In an attempt to integrate the above experimental information, we carried out docking of the ShB peptide modeled as a β-hairpin, into an open channel conformation of KcsA modeled after the x-ray structure of MthK, the open K+ channel model (Fig. 6). The amino acid residues indicated in the figure and their numbering correspond to the KcsA sequence after the homology alignment on the MthK sequence. Fig. 6A shows that the ShB hairpin predictably enters into the pore up to the hydrophobic pocket provided mainly by the Phe103 and Thr107 residues from all four KcsA subunits, ∼8–9 Å below the N-terminal end of the selectivity filter. The docking model foresees interactions involving Val4, Leu7, Tyr8, and Leu10 in the ShB peptide and Phe103 and Thr107 in KcsA (Fig. 6B). Likewise, the model predicts that His16 and possibly Lys18 in the ShB peptide may be hydrogen-bonded to Glu118 and Glu120, respectively, in the KcsA channel (Fig. 6C). Interestingly, the energy estimates for the modeled ShB peptide/KcsA channel complex yield binding affinities in the micromolar range, similar to that determined experimentally by patch clamp measurements. Moreover, a previous report based on a double mutant cycle analysis (
) using the α subunit of rat Kv 1.4 channel, a mammalian homolog of Shaker, and the construct β 12 subunit as the inactivation gate, predicted that peptide binding to the channel should involve the residues equivalent to Ala3, Gly6, or Leu7 in the ShB peptide and Thr107 or Ala111 in the KcsA channel, which is in apparent agreement with our expectations from the docking model. Thus, the predictions from the docking model seem consistent with the experimental data and lend further support to both the identity of the amino acid residues conforming the ShB peptide-binding epitope and the adoption of the β-hairpin conformation when the inactivating peptide is channel-bound.
Conclusions and Final Remarks—Rapid inactivation of KcsA, a prokaryotic potassium channel, by a synthetic peptide (the ShB peptide) having the sequence of the inactivating ball peptide of the eukaryotic Shaker BK+ channel is reported. We found that channel inactivation is associated to functional uncoupling of positively coupled KcsA channels and exhibits similar features to those reported originally for the inactivation by the ShB peptide of Shaker and other K+ channels of eukaryotic origin. Such similarity emphasizes the conservation through evolution of important functional domains in these channels and further confirms KcsA as a bona fide model for studying potassium channels.
This report also introduces STD-NMR methods to study ion channel inactivation, drawing important information on molecular events that were largely unknown up to now. Thus, it is observed that regardless of whether the wild-type ShB peptide or the noninactivating ShB-L7E mutant peptide is used in the experiments, there is always peptide binding to the KcsA channel. However, clear differences in the binding of both peptides to KcsA were detected. For instance, Tyr8 in the ShB peptide displays a stronger interaction with KcsA than its homolog Tyr8 in the noninactivating ShB-L7E peptide. Furthermore, qualitative differences were observed for the side chains of Lys18 and/or Lys19, because the STDs observed for these residues in the ShB peptide were not observed in the ShB-L7E peptide. Finally, the STD effects obtained for the methyl groups of Val4 and Leu10 were clearly more intense in the mutant than in the wild-type peptide. These results indicate that the mutation at position 7 alters not only the binding of the peptide to the KcsA channel, but also the topology of the peptide atoms within the KcsA binding site. Unfortunately, transfer NOEs could not be obtained, and therefore, the adoption of preferred conformations by either peptide when bound to the KcsA channel could not be assessed by means of NMR. On the contrary, Fourier transform infrared spectroscopy measurements using 13C-labeled peptides could be applied successively, and although not fully conclusive because of spectral overlap, they suggest that the ShB peptide, but not the noninactivating ShB-L7E mutant, adopts a β-hairpin structure when bound to the KcsA channel. Indeed, such conclusions seem supported by the observations derived from docking the ShB peptide as a β-hairpin into a KcsA open channel model, which predicts the occurrence or interactions very similar to those observed experimentally.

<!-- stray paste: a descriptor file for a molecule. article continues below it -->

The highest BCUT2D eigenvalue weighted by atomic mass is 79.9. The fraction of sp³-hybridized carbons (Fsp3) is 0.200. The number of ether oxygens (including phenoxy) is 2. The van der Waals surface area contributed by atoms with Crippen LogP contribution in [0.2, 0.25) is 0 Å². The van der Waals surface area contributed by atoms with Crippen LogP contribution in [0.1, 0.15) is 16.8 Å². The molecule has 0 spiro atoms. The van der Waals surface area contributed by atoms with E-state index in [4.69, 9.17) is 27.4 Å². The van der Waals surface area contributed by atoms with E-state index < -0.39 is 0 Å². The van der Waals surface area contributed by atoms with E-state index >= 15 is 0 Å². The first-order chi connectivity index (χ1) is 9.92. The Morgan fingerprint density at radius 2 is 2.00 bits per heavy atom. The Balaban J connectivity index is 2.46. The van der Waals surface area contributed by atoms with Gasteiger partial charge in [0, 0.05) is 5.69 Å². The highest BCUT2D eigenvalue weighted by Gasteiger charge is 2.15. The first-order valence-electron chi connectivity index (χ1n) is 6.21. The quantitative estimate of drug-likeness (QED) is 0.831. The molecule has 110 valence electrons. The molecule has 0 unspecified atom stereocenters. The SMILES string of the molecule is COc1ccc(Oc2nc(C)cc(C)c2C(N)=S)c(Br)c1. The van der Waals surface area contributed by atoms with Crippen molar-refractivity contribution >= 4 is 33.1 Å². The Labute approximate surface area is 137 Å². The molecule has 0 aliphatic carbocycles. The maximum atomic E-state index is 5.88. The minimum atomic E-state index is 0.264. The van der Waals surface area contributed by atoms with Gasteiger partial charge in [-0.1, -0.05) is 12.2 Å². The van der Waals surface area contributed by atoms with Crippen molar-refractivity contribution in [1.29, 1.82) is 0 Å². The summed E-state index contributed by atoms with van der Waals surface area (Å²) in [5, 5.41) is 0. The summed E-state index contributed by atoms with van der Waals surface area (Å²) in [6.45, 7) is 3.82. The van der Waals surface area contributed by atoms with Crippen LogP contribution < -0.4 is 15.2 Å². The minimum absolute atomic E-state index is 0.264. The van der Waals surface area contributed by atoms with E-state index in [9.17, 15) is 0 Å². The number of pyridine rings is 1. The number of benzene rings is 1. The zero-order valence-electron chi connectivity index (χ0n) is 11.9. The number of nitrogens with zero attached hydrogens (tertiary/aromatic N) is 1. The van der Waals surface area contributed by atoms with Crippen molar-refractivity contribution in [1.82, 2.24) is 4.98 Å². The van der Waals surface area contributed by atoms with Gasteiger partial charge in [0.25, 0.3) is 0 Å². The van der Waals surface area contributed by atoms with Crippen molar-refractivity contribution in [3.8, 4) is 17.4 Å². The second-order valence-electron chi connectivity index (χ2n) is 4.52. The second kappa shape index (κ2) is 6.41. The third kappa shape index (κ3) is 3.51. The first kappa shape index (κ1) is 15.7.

We thank Prof. Alain Milon (Institut de Pharmacologie et de Biologie Structurale, CNRS, Toulouse, France) for helpful comments on the possible uses of STD-NMR prior to the initiation of this work; Prof. Gloria Riquelme (Instituto de Ciencias Biomédicas, Facultad de Medicina, Universidad de Chile) for continuous support and advice on the patch clamp studies; and Alicia Hurtado for involvement in spectral assignment. May García, María del Carmen Fuster, Javier Casanova, María T. Garzón, Helena López, and Eva Martínez provided excellent technical assistance throughout.